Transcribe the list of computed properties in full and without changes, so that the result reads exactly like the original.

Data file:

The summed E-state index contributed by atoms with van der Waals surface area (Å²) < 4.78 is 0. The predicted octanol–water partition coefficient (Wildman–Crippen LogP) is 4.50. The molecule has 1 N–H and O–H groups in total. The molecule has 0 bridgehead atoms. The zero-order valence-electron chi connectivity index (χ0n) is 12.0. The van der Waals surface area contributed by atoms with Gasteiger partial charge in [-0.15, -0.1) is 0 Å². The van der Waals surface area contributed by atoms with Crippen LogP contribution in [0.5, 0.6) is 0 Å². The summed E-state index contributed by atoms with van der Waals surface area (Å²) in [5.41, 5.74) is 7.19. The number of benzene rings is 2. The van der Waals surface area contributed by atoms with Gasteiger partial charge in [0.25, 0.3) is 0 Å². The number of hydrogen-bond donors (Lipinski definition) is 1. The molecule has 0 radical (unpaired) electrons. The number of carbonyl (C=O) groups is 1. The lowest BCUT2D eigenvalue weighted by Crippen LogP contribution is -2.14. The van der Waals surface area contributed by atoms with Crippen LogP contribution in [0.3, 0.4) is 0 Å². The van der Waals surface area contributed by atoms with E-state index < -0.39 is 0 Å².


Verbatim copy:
The summed E-state index contributed by atoms with van der Waals surface area (Å²) < 4.78 is 0. The predicted octanol–water partition coefficient (Wildman–Crippen LogP) is 4.50. The molecule has 1 N–H and O–H groups in total. The molecule has 0 bridgehead atoms. The zero-order valence-electron chi connectivity index (χ0n) is 12.0. The van der Waals surface area contributed by atoms with Gasteiger partial charge in [-0.15, -0.1) is 0 Å². The van der Waals surface area contributed by atoms with Crippen LogP contribution in [0.5, 0.6) is 0 Å². The summed E-state index contributed by atoms with van der Waals surface area (Å²) in [5.41, 5.74) is 7.19. The number of benzene rings is 2. The van der Waals surface area contributed by atoms with Gasteiger partial charge in [0.25, 0.3) is 0 Å². The number of hydrogen-bond donors (Lipinski definition) is 1. The molecule has 0 radical (unpaired) electrons. The number of carbonyl (C=O) groups is 1. The lowest BCUT2D eigenvalue weighted by Crippen LogP contribution is -2.14. The van der Waals surface area contributed by atoms with Crippen LogP contribution in [0.3, 0.4) is 0 Å². The van der Waals surface area contributed by atoms with E-state index < -0.39 is 0 Å².